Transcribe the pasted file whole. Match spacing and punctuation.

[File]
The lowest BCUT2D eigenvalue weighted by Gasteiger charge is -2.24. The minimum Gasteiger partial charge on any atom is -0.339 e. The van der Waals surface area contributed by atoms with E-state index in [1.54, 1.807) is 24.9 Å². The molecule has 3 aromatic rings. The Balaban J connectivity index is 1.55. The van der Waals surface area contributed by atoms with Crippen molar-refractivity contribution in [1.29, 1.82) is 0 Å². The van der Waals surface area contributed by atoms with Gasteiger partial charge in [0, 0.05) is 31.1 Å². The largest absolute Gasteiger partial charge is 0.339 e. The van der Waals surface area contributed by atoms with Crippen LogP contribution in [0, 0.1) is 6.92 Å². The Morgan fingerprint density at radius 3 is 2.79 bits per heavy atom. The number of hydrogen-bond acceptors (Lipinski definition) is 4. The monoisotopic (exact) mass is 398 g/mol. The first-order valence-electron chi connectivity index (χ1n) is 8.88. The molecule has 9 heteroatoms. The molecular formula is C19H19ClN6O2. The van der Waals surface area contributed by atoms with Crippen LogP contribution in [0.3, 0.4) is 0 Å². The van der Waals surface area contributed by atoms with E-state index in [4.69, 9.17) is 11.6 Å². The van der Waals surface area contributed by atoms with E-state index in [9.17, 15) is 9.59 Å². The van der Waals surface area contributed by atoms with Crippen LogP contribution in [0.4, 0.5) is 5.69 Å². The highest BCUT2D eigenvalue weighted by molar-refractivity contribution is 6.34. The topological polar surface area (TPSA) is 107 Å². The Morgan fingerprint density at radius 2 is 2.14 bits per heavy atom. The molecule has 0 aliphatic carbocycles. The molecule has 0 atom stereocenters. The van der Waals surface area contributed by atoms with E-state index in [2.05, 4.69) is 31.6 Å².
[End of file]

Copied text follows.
The lowest BCUT2D eigenvalue weighted by Gasteiger charge is -2.24. The minimum Gasteiger partial charge on any atom is -0.339 e. The van der Waals surface area contributed by atoms with E-state index in [1.54, 1.807) is 24.9 Å². The molecule has 3 aromatic rings. The Balaban J connectivity index is 1.55. The van der Waals surface area contributed by atoms with Crippen molar-refractivity contribution in [1.29, 1.82) is 0 Å². The van der Waals surface area contributed by atoms with Gasteiger partial charge in [0, 0.05) is 31.1 Å². The largest absolute Gasteiger partial charge is 0.339 e. The van der Waals surface area contributed by atoms with Crippen LogP contribution in [0, 0.1) is 6.92 Å². The Morgan fingerprint density at radius 3 is 2.79 bits per heavy atom. The number of hydrogen-bond acceptors (Lipinski definition) is 4. The monoisotopic (exact) mass is 398 g/mol. The first-order valence-electron chi connectivity index (χ1n) is 8.88. The molecule has 9 heteroatoms. The molecular formula is C19H19ClN6O2. The van der Waals surface area contributed by atoms with Crippen LogP contribution in [0.3, 0.4) is 0 Å². The van der Waals surface area contributed by atoms with E-state index in [4.69, 9.17) is 11.6 Å². The van der Waals surface area contributed by atoms with E-state index in [9.17, 15) is 9.59 Å². The van der Waals surface area contributed by atoms with Crippen LogP contribution in [0.4, 0.5) is 5.69 Å². The highest BCUT2D eigenvalue weighted by molar-refractivity contribution is 6.34. The topological polar surface area (TPSA) is 107 Å². The Morgan fingerprint density at radius 2 is 2.14 bits per heavy atom. The molecule has 0 aliphatic carbocycles. The molecule has 0 atom stereocenters. The van der Waals surface area contributed by atoms with E-state index in [2.05, 4.69) is 31.6 Å².